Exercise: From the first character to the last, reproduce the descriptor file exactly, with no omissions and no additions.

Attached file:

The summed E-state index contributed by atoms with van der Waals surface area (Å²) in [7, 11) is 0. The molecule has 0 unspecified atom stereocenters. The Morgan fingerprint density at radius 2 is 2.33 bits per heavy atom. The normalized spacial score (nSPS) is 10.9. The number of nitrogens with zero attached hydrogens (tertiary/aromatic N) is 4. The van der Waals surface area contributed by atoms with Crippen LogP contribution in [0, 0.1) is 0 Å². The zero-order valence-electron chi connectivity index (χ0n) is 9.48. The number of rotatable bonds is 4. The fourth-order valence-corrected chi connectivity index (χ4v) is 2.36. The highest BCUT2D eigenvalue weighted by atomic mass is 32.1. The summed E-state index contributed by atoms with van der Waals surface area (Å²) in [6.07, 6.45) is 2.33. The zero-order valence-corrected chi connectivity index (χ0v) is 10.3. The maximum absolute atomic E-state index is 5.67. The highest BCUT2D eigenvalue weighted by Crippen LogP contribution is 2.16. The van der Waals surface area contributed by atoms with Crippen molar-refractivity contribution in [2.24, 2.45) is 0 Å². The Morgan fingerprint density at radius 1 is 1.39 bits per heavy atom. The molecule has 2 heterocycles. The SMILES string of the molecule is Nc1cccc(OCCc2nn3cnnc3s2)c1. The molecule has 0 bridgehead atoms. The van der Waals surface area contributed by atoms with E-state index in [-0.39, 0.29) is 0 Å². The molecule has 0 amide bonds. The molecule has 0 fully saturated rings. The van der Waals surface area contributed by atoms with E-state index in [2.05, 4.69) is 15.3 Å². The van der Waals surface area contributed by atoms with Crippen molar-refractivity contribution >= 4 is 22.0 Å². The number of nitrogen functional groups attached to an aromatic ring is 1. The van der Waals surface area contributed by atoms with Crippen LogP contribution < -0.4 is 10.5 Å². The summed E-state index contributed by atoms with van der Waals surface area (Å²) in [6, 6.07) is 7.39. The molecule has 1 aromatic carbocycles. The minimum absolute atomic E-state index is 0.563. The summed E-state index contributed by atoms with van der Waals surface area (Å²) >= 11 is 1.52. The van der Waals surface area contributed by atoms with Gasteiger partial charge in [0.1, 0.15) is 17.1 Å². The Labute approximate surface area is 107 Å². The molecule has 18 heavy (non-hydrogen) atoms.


The summed E-state index contributed by atoms with van der Waals surface area (Å²) in [7, 11) is 0. The molecule has 0 unspecified atom stereocenters. The Morgan fingerprint density at radius 2 is 2.33 bits per heavy atom. The normalized spacial score (nSPS) is 10.9. The number of nitrogens with zero attached hydrogens (tertiary/aromatic N) is 4. The van der Waals surface area contributed by atoms with Crippen LogP contribution in [0, 0.1) is 0 Å². The zero-order valence-electron chi connectivity index (χ0n) is 9.48. The number of rotatable bonds is 4. The fourth-order valence-corrected chi connectivity index (χ4v) is 2.36. The highest BCUT2D eigenvalue weighted by atomic mass is 32.1. The summed E-state index contributed by atoms with van der Waals surface area (Å²) in [6.07, 6.45) is 2.33. The zero-order valence-corrected chi connectivity index (χ0v) is 10.3. The maximum absolute atomic E-state index is 5.67. The highest BCUT2D eigenvalue weighted by Crippen LogP contribution is 2.16. The van der Waals surface area contributed by atoms with Crippen molar-refractivity contribution in [2.24, 2.45) is 0 Å². The Morgan fingerprint density at radius 1 is 1.39 bits per heavy atom. The molecule has 2 heterocycles. The SMILES string of the molecule is Nc1cccc(OCCc2nn3cnnc3s2)c1. The molecule has 0 bridgehead atoms. The van der Waals surface area contributed by atoms with E-state index in [-0.39, 0.29) is 0 Å². The molecule has 0 amide bonds. The molecule has 0 fully saturated rings. The van der Waals surface area contributed by atoms with E-state index in [2.05, 4.69) is 15.3 Å². The van der Waals surface area contributed by atoms with Crippen molar-refractivity contribution >= 4 is 22.0 Å². The number of nitrogen functional groups attached to an aromatic ring is 1. The van der Waals surface area contributed by atoms with Crippen LogP contribution < -0.4 is 10.5 Å². The summed E-state index contributed by atoms with van der Waals surface area (Å²) in [6, 6.07) is 7.39. The molecule has 1 aromatic carbocycles. The minimum absolute atomic E-state index is 0.563. The summed E-state index contributed by atoms with van der Waals surface area (Å²) >= 11 is 1.52. The van der Waals surface area contributed by atoms with Gasteiger partial charge in [0.1, 0.15) is 17.1 Å². The Labute approximate surface area is 107 Å². The molecule has 18 heavy (non-hydrogen) atoms.